A tribute to the train ferry “Chief Wawatam” which served the Straits of Mackinac in Northern Michigan from 1911 through 1984.

Original Song – “Last of the Hand-Bombers” by Rob Kneisler



Last of the Hand-Bombers Lyrics by Rob Kneisler


Long ago there was a boat they called the “Chief Wawatam”

She sailed the straits of Mackinac in Northern Michigan

   She ferried cars and trains across

   Through winter ice and Great Lake squalls

We’ll never see the likes of her again


The Chief Wawatam was brand new in Nineteen and Eleven

A product of the Toledo Shipbuilding Company

   My great-grandfather John McLaughlin

   Oversaw her maiden voyage

That makes the ‘Chief’ a special boat to me


They built the bridge at Mackinac to cross that great divide

No need to fight the ice, the shoals, the current and the tide

   No need to shovel coal by hand

   And run the freight from side to side

And no more ships, the bridge is how they’ll ride


Through two world wars and far beyond they sailed the Chief Wawatam

Ferrier of automobile, passenger and train

  For seventy three years and more

  Her whistle was beloved by all

We’ll never see the likes of her again


They built the bridge at Mackinac in Nineteen Fifty Seven

A product of the American Bridge-building Company

   The railroad traffic slowly died

   Away as trucks took on the load

The ‘Chief’ was last to go eventually



By Nineteen Eighty Four they had retired the Chief Wawatam

She was the last hand-bomber on the Great Lakes to remain

   The last boat left that weathered through

   The Great Storm of Nineteen Thirteen

We’ll never see the likes of her again

As time goes by I often feel much like the Chief Wawatam

A relic of a gentler age, the last one of my kind

   The freight goes rushing faster, across

   Bridges I can’t recognize

And leaving me forgotten far behind



And no more ships, the bridge is how they’ll ride



“Rob Kneisler’s song, “Common Jeans” won Second Prize and took the “Peoples’ Choice Award” at the 2011 Tumbleweed Music Festival Song-Writing Contest in Richland, Washington and his song “About Robert Frost” was a finalist at last year’s festival.

Originally from the state of Michigan, Rob’s mother was born in the Soo. His Grandmother was Mabel Elliott, nee McLaughlin, and her father John McLaughlin oversaw the Chief Wawatam’s maiden voyage from the Toledo shipyards in 1911. John’s son, Rob’s great uncle Richard served aboard her as oiler for that trip. Rob was born and raised in the greater Detroit area and attended Michigan Tech  in the 1980’s, during which time he played in area taverns. That was a good time for him: in 1986 he founded a short-lived music festival they called the Copper Country Folk ‘n Food Festival which ran for several years after he graduated.

Rob was extremely active musically in his earlier years, performing in venues all around the Great Lakes Region. But then there was a relatively quiet decade or two where Rob didn’t get out much and could frequently be found hunkered over a guitar in a dark room trying to figure out how guys like Bruce Cockburn, Leo Kottke and Michael Hedges managed to do what they did. Now that this is mostly out of his system, Rob is back out in public again doing what comes naturally: learning, writing, laughing and accurately playing far more Bruce Cockburn tunes than one would ordinarily expect an individual to know. About Rob’s fingerstyle technique, J. W. McClure says that, “archeologists many years from now will find that thumb and wonder what it was used for.”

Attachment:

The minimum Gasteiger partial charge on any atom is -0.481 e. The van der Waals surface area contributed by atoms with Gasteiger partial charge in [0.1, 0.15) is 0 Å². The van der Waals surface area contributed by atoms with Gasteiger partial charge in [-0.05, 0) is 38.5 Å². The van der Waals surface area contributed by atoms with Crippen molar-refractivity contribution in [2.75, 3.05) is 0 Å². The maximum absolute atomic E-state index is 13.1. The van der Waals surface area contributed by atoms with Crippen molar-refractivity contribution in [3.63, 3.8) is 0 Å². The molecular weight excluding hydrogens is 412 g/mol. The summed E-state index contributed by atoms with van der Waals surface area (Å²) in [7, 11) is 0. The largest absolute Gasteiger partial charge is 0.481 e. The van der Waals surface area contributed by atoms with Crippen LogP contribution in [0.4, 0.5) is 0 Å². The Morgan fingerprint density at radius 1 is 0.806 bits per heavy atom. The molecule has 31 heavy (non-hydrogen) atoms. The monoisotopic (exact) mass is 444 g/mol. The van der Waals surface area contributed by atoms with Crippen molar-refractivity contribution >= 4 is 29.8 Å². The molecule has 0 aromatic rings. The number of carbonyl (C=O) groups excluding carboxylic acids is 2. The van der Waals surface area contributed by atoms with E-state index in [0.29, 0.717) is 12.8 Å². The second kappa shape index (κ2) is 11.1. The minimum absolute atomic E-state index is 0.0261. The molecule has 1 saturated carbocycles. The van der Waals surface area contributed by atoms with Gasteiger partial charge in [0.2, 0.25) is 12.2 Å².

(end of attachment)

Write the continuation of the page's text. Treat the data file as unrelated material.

Origins of the Chief’s Song by Rob Kneisler

So the way that “The Last of the Hand-Bombers” came about was a continuation of my goal to write a song for the Tumbleweed Music Festival Songwriting Contest and make the finals for the third year running. This year’s topic for the contest was “Bridges”, and at first I really didn’t know how to attack that until I remembered my family history with the Wawatam and how the Mackinac Bridge changed things forever in that region. And after recently facing being surplussed myself in my own chosen profession due to outsourcing, I became very much entwined in my subject matter for this song. The Chief Wawatam was very much a viable ship, as were the railroad lines that fed her up until the time she was retired – and whether this was for right or wrong I can tell you for certain that I very much know how this feels: to be cast aside and cut up before your time.



One Response to CHIEF’S SONG

  1. Susan Elliott says:

    Thank you for publishing the lyrics and link to this evocative song. I’m just copying them out for our Uncle John Elliott, another descendant of John McLaughlin. Bravo, Rob Kneisler!

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